If these keywords have proved to be profitable for your competitors then they should be profitable for you too. In a not provided world you can no longer take great risks while selecting keywords. So focus on keywords which have proved to work.

Note: There is no guarantee that what works for your competitors may work equally well for you. But by and large, this strategy works and it works really well.

 

You may not know but SEMRush also provides keyword referral data. SEMRush update its database once a month and returns those organic keywords for a web page which are in its database and for which your webpage ranks in Google top 20.

According to SEMRush, they analyze the rankings of 95+ million most profitable and popular keywords. SEMRush can be used to determine (not provided) data even today.

Note: You won’t get all the (not provided) data through this method. SEMRush analyzes the rankings of only those keywords which are in its database.

To learn more about how SEMRush can be used to scale keyword research to new heights, check out this article: Automating and Scaling Keyword Research through SEMRush

 

Pro Tip #3: Run Non-branded Paid search campaigns

It is highly unlikely that Google or any search engine will ever hide the paid keyword referral data from advertisers.  So run paid search campaigns on Google and Bing.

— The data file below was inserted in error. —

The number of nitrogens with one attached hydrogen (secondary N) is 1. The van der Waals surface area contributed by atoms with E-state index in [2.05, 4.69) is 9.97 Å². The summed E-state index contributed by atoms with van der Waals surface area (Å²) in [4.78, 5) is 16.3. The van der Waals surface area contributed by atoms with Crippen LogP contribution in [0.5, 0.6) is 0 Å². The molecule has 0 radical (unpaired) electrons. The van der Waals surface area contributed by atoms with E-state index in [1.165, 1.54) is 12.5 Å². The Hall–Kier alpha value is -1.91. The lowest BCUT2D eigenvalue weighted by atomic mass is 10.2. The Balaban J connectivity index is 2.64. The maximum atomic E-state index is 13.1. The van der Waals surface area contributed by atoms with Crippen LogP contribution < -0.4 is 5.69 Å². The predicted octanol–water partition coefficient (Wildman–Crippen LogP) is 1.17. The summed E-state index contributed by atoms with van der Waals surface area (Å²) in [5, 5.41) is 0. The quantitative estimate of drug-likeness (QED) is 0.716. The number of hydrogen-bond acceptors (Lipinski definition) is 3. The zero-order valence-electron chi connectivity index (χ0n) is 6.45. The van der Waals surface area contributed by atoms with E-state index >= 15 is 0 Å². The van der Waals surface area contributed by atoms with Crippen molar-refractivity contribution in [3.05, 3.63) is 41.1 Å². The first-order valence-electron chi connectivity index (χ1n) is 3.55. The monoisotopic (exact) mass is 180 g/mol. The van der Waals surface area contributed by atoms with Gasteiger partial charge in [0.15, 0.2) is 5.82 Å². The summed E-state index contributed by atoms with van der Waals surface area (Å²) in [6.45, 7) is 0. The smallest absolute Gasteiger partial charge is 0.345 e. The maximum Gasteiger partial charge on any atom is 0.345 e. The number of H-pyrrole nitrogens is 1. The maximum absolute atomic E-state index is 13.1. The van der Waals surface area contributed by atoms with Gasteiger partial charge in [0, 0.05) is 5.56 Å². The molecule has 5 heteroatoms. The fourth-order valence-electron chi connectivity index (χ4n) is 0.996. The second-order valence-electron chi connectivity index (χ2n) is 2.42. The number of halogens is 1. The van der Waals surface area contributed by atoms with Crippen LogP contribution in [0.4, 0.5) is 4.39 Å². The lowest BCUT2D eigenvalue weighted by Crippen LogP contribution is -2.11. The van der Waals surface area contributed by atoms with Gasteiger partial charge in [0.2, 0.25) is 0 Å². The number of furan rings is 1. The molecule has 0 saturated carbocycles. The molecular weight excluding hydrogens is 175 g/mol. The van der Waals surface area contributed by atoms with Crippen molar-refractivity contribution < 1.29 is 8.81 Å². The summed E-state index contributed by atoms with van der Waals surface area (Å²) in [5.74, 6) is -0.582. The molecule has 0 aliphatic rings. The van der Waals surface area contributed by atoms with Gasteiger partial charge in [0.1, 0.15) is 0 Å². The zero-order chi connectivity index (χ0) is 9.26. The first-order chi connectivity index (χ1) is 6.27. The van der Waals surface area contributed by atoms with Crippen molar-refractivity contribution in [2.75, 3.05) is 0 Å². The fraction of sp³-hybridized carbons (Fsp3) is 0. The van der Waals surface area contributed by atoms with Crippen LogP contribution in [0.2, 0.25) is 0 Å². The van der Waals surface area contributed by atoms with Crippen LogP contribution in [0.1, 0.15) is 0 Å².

Once you have got the PPC data in your Google Analytics reports then open the ‘Matched Search Queries’ report (under Acquisition > AdWords in your GA account) to determine the keywords which are generating sales and conversions for your website. Then target these keywords through SEO by developing contents around them.

Note: There is no guarantee that what works for PPC may work equally well for SEO. But by and large, this strategy works and it works really well.

 

Pro Tip #4: Use Search Engine Optimization Queries report in Google Analytics

Search engine optimization queries report provides lot of valuable keyword data. You can access this report by clicking on Acquisition > Search Engine Optimization > Queries in your Google Analytics account.

Through ‘query report’ you can determine the keywords for which your website is getting impressions and clicks. You can also determine average position and CTR for these keywords.